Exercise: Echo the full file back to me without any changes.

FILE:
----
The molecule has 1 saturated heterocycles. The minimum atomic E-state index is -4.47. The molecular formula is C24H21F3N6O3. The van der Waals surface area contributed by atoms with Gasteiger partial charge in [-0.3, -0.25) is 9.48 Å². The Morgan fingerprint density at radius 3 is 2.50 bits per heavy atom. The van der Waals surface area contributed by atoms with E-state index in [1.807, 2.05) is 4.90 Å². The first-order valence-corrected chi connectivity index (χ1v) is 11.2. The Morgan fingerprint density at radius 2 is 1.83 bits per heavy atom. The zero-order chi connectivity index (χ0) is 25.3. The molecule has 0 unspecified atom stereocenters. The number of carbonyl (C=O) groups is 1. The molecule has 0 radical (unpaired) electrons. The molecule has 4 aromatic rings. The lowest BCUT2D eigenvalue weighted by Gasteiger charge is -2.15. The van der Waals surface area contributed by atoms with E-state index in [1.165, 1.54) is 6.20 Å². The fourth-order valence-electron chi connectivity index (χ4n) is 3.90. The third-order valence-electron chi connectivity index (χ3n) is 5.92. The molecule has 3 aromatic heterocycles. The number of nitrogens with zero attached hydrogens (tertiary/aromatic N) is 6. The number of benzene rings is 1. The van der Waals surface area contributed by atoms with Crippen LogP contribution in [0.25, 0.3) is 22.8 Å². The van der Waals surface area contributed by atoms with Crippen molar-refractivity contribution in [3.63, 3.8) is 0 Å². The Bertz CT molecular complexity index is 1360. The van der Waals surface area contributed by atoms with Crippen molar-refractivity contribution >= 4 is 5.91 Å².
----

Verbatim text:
The molecule has 1 saturated heterocycles. The minimum atomic E-state index is -4.47. The molecular formula is C24H21F3N6O3. The van der Waals surface area contributed by atoms with Gasteiger partial charge in [-0.3, -0.25) is 9.48 Å². The Morgan fingerprint density at radius 3 is 2.50 bits per heavy atom. The van der Waals surface area contributed by atoms with E-state index in [1.807, 2.05) is 4.90 Å². The first-order valence-corrected chi connectivity index (χ1v) is 11.2. The Morgan fingerprint density at radius 2 is 1.83 bits per heavy atom. The zero-order chi connectivity index (χ0) is 25.3. The molecule has 0 unspecified atom stereocenters. The number of carbonyl (C=O) groups is 1. The molecule has 0 radical (unpaired) electrons. The molecule has 4 aromatic rings. The lowest BCUT2D eigenvalue weighted by Gasteiger charge is -2.15. The van der Waals surface area contributed by atoms with E-state index in [1.165, 1.54) is 6.20 Å². The fourth-order valence-electron chi connectivity index (χ4n) is 3.90. The third-order valence-electron chi connectivity index (χ3n) is 5.92. The molecule has 3 aromatic heterocycles. The number of nitrogens with zero attached hydrogens (tertiary/aromatic N) is 6. The number of benzene rings is 1. The van der Waals surface area contributed by atoms with Crippen LogP contribution in [0.25, 0.3) is 22.8 Å². The van der Waals surface area contributed by atoms with Crippen molar-refractivity contribution in [3.63, 3.8) is 0 Å². The Bertz CT molecular complexity index is 1360. The van der Waals surface area contributed by atoms with Crippen molar-refractivity contribution >= 4 is 5.91 Å².